COMMENTARY ARCHIVE

The Recovery and Stock Prices 

 

 

A quarter is all it takes – the investing public turned from brooding pessimism over Europe to tepid optimism in hopes the worst has passed.   Credit the European Central Bank for riding to the rescue, momentarily stemming a devastating rise in weaker Eurozone country interest rates.  Optimism invariably brings rising stock prices, so 2012 got off to a rousing start.

 

First Quarter 2012

EQR (Net 1.25%)*:  9.5%

S&P 500: 12.6%

 

*EQR (Net 1.25%) is the total return (dividends and capital appreciation) of the Equity Quality Return Advised SMA Composite calculated net of a 1.25% hypothetical annual fee.  The EQR (Net 1.25%) return calculation is supplementary information based on the average recommended fee schedule across our client/partner base.  Please refer to our full composite performance presentation with disclosures published under the performance section of our web site.  Actual fees may be higher or lower than 1.25%. 

 

Short term fluctuations like these are not meaningful in our view.  Stock intrinsic value is created in the long term via dividends, share retirement, and business growth.  Additionally, price increases of under-valued stocks can take several years to develop.  ACR long term returns – seen through the prism of rising and declining markets – are shown below.

 

   

Cumulative Return

 

Annualized Return

Years

Period

EQR*

S&P 500

 

EQR*

S&P 500

2000-2002

Stock Crash / Recession

65.1%

-39.0%

 

20.0%

-16.5%

2003-2007

Housing Bubble

49.6%

82.9%

 

8.4%

12.8%

2008

Financial Crisis

-13.9%

-37.0%

 

-13.9%

-37.0%

2009-2012

Sluggish Recovery

71.5%

67.3%

 

18.1%

17.2%

Total Period 2000-2012

260.1%

17.6%

 

11.3%

1.4%

*EQR (Net 1.25%) is the total return (dividends and capital appreciation) of the Equity Quality Return Advised SMA Composite calculated net of a 1.25% hypothetical annual fee.  The EQR (Net 1.25%) return calculation is supplementary information based on the average recommended fee schedule across our client/partner base.  Please refer to our full composite performance presentation with disclosures published under the performance section of our web site.  Actual fees may be higher or lower than 1.25%.  Period begins April 3, 2000; period ends March 31, 2012.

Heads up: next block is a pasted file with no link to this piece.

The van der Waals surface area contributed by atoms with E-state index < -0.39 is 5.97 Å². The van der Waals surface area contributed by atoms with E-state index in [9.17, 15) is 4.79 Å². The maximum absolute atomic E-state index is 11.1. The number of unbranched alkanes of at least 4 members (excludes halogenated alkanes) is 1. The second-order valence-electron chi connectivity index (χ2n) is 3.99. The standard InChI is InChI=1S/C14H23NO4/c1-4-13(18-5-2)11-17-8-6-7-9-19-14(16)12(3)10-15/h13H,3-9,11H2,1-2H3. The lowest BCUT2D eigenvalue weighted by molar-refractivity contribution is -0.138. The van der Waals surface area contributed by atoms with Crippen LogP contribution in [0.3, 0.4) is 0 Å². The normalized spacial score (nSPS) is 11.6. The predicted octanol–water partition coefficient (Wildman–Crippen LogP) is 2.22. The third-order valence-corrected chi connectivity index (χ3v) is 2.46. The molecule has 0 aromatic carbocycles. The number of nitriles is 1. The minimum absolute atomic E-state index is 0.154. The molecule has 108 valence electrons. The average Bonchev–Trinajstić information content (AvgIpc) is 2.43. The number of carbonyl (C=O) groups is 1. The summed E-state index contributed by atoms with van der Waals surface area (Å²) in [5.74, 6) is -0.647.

The more pressing question is not where we have been, but where we are going.  The economy is in its third year of a spotty recovery.  Corporate profits are strong and stock prices have followed suit, yet employment is barely inching higher and housing is still near bottom.   The data and mood stateside is, nevertheless, one of a slow return to normalcy, and we subscribe to this view.

 

Continuing economic recovery would seem to imply stock market prosperity.  The truth is more complicated.  Stock prices are driven by corporate earnings, and we believe earnings are near a cyclical peak.

 

Corporate Profits:  S&P 500 Earnings Per Share in 2011 Dollars

Current earnings as shown above are well above their historical trend, and corporate profit margins are at all-time highs.  A common mistake when valuing stocks is to base the valuation on a multiple of current earnings.  The problem is that the current year may be at a peak or trough, and therefore does not represent the proper starting point from which to estimate earnings growth.  For the overall market, the trend-line is a better place to start.